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What to Know About Medicare and Urgent Care

Written by 
Molly Burford

Article at a glance

  • An urgent care center provides outpatient care for sudden illnesses and injuries. 

  • Emergency rooms, primary care physicians, and retail clinics provide similar services to urgent care, but each facility has its capabilities.

  • Understanding the federal Medicare program makes navigating unforeseen circumstances easier. Discussing options with a licensed insurance agent or a licensed health insurance agency may be helpful.

An urgent care center is a walk-in facility that provides medically necessary services for sudden, but not life threatening, health conditions. However, does Medicare cover urgent care centers? In most cases, yes, Medicare will cover urgent care, and many urgent care locations accept Medicare plans. However, there are a variety of factors that contribute to one’s overall cost and what is covered.

Additionally, there may be medical events where a visit to the emergency room, retail clinic, or primary care physician may be more appropriate. As such, understanding exactly what urgent care is, as well as how it works with Medicare, will make navigating the medically unexpected far easier for Medicare beneficiaries. This ensures one receives the best, most cost-effective healthcare for a given situation.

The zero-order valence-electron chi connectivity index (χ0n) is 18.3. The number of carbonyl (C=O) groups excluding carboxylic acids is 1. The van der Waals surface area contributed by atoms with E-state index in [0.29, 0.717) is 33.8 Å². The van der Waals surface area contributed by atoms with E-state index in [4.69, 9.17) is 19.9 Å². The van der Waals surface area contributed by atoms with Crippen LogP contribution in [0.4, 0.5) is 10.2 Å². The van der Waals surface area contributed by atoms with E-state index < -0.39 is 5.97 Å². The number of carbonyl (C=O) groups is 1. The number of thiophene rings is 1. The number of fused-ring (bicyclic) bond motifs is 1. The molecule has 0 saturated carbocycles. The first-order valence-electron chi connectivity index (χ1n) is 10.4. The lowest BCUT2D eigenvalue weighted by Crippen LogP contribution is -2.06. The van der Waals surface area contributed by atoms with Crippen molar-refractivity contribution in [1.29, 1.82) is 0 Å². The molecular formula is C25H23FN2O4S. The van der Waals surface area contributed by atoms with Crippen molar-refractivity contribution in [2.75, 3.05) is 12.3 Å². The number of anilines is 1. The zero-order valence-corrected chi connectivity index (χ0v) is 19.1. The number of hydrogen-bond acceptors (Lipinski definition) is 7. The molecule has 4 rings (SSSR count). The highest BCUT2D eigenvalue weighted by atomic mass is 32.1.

Read on to learn what there is to know about urgent care/​Medicare coverage.

What are Urgent Care Facilities?

An urgent care center is a type of ambulatory care clinic that provides outpatient healthcare services for issues that require prompt medical attention. These centers usually do not require a referral. As such, Medicare beneficiaries can visit in-network urgent cares on a walk-in, outpatient basis.

Urgent care centers provide diagnostic, observational, consultative, and treatment services for a variety of ailments. Health concerns that can be handled by urgent care are not life-threatening or do not pose the threat of disability, if not taken care of immediately. However, urgent care services are considered to be medically necessary, requiring professional intervention to properly resolve. 

Types of Providers

An urgent care is staffed by several different healthcare professionals, including:

  • Physicians (MD or DO) 

  • Nurse practitioners

  • Physician assistants (PA)

  • Registered nurses

  • X‑ray technicians

  • Medical assistants

Benefits of Urgent Care Centers

There are several benefits, including:

  • No appointments needed

  • Most open earlier, or later, than other healthcare facilities

  • Less costly than emergency room 

  • Shorter wait times than the emergency room

Urgent Care vs. Other Types of Medical Facilities

An urgent care center is one option for receiving urgent healthcare services. That said, there are several other medical facilities a Medicare beneficiary may consider, including emergency rooms, retail clinics, and/​or primary care.